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Duke Energy Attempt to Foot Home Solar With The Bill, Fails
Jun07

Duke Energy Attempt to Foot Home Solar With The Bill, Fails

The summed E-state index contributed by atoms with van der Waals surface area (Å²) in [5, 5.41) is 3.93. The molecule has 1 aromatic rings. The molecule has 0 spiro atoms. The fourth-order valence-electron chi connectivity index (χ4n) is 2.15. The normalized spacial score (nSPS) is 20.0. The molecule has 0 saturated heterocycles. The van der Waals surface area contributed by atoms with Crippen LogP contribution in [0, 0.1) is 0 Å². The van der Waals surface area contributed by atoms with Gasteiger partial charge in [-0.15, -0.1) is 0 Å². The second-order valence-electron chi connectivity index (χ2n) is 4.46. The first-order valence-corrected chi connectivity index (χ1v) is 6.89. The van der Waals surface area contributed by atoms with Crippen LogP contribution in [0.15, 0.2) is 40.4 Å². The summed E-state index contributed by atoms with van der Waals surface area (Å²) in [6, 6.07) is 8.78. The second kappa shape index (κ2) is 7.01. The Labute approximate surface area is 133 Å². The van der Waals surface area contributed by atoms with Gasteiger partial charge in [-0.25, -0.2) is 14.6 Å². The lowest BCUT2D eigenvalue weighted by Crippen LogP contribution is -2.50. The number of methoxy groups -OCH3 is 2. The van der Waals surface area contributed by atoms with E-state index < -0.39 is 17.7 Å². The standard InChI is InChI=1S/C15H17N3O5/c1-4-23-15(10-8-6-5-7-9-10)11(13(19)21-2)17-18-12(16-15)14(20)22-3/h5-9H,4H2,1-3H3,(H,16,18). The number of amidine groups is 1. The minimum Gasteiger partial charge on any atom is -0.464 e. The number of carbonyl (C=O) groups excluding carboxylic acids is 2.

A recent settlement brought an end to an attempt by Duke Energy Carolinas to shoulder North Carolina residents switching to solar with hefty fixed rate increases. To help fund a proposed $13 billion grid modernization program for the state, Duke Energy sought to foot North Carolinians switching to solar with the bill by increasing their utility costs up to 50% according to Vote Solar’s Regulatory Director Caroline Golin. Opponents against Duke’s fixed utility rate increases argued the charges would undermine customer’s ability to utilize net metering payments, where people make money for selling the excess power their home generates back to the grid. Duke’s $13 billion Power/Forward Carolinas grid proposal, which was introduced last February, set out to modernize the state’s power grid and “support renewable energy initiatives.” Upon closer inspection of the bill, however, solar supporters in North Carolina discovered it did the very opposite by targeting people who used net-metering with higher out of pocket costs to pay for the utility company’s upgrades. “…Duke’s plan puts solar out of reach for customers, makes it much harder for clean energy companies to survive, and makes it more expensive to do business in North Carolina,” Golin writes in her blog. The recent settlement with Duke has lowered the time period of the modernization initiative from 10 to four ears, and cuts spending down to $2.5 billion, reducing the potential rate increases that will be seen by customers. The decision comes as an added win for the state’s clean energy advocates as the energy company recently rolled out a $62 million solar rebate program in January, paying residents back up to $0.60 per installed watt. To learn more how to qualify for a solar rebate, contact GoGreenSolar.com or call (888)...